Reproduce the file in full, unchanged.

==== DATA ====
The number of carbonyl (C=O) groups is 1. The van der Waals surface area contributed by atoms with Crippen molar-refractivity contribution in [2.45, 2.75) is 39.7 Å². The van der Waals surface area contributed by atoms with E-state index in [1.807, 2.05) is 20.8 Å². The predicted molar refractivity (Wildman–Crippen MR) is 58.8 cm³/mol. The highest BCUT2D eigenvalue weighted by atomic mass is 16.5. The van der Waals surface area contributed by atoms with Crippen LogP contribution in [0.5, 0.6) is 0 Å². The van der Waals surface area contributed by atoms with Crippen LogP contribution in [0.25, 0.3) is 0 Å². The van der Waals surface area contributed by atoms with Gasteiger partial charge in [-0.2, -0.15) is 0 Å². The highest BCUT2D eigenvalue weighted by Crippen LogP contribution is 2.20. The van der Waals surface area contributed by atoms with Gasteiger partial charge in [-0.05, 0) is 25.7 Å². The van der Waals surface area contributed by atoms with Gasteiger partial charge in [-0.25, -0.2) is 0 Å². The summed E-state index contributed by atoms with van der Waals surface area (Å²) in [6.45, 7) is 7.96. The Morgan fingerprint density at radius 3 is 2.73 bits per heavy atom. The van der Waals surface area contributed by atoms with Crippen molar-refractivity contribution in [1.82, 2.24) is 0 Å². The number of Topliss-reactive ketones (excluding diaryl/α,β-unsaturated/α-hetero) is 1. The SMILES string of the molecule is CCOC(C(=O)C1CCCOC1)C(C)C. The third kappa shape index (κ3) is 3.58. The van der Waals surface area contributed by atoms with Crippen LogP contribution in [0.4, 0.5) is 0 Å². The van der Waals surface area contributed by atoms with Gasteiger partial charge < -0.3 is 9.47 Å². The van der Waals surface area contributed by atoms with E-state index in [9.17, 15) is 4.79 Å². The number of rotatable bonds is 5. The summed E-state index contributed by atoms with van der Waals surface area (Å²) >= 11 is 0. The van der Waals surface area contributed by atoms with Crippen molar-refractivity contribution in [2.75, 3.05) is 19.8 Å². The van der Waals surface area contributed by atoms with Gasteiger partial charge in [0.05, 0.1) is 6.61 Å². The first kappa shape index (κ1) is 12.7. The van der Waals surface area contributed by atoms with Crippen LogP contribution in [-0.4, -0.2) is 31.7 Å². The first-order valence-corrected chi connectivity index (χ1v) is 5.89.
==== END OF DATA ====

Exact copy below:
The number of carbonyl (C=O) groups is 1. The van der Waals surface area contributed by atoms with Crippen molar-refractivity contribution in [2.45, 2.75) is 39.7 Å². The van der Waals surface area contributed by atoms with E-state index in [1.807, 2.05) is 20.8 Å². The predicted molar refractivity (Wildman–Crippen MR) is 58.8 cm³/mol. The highest BCUT2D eigenvalue weighted by atomic mass is 16.5. The van der Waals surface area contributed by atoms with Crippen LogP contribution in [0.5, 0.6) is 0 Å². The van der Waals surface area contributed by atoms with Crippen LogP contribution in [0.25, 0.3) is 0 Å². The van der Waals surface area contributed by atoms with Gasteiger partial charge in [-0.2, -0.15) is 0 Å². The highest BCUT2D eigenvalue weighted by Crippen LogP contribution is 2.20. The van der Waals surface area contributed by atoms with Gasteiger partial charge in [-0.05, 0) is 25.7 Å². The van der Waals surface area contributed by atoms with Gasteiger partial charge in [-0.25, -0.2) is 0 Å². The summed E-state index contributed by atoms with van der Waals surface area (Å²) in [6.45, 7) is 7.96. The Morgan fingerprint density at radius 3 is 2.73 bits per heavy atom. The van der Waals surface area contributed by atoms with Crippen molar-refractivity contribution in [1.82, 2.24) is 0 Å². The number of Topliss-reactive ketones (excluding diaryl/α,β-unsaturated/α-hetero) is 1. The SMILES string of the molecule is CCOC(C(=O)C1CCCOC1)C(C)C. The third kappa shape index (κ3) is 3.58. The van der Waals surface area contributed by atoms with Crippen LogP contribution in [0.4, 0.5) is 0 Å². The van der Waals surface area contributed by atoms with Gasteiger partial charge < -0.3 is 9.47 Å². The van der Waals surface area contributed by atoms with E-state index in [9.17, 15) is 4.79 Å². The number of rotatable bonds is 5. The summed E-state index contributed by atoms with van der Waals surface area (Å²) >= 11 is 0. The van der Waals surface area contributed by atoms with Crippen molar-refractivity contribution in [2.75, 3.05) is 19.8 Å². The van der Waals surface area contributed by atoms with Gasteiger partial charge in [0.05, 0.1) is 6.61 Å². The first kappa shape index (κ1) is 12.7. The van der Waals surface area contributed by atoms with Crippen LogP contribution in [-0.4, -0.2) is 31.7 Å². The first-order valence-corrected chi connectivity index (χ1v) is 5.89.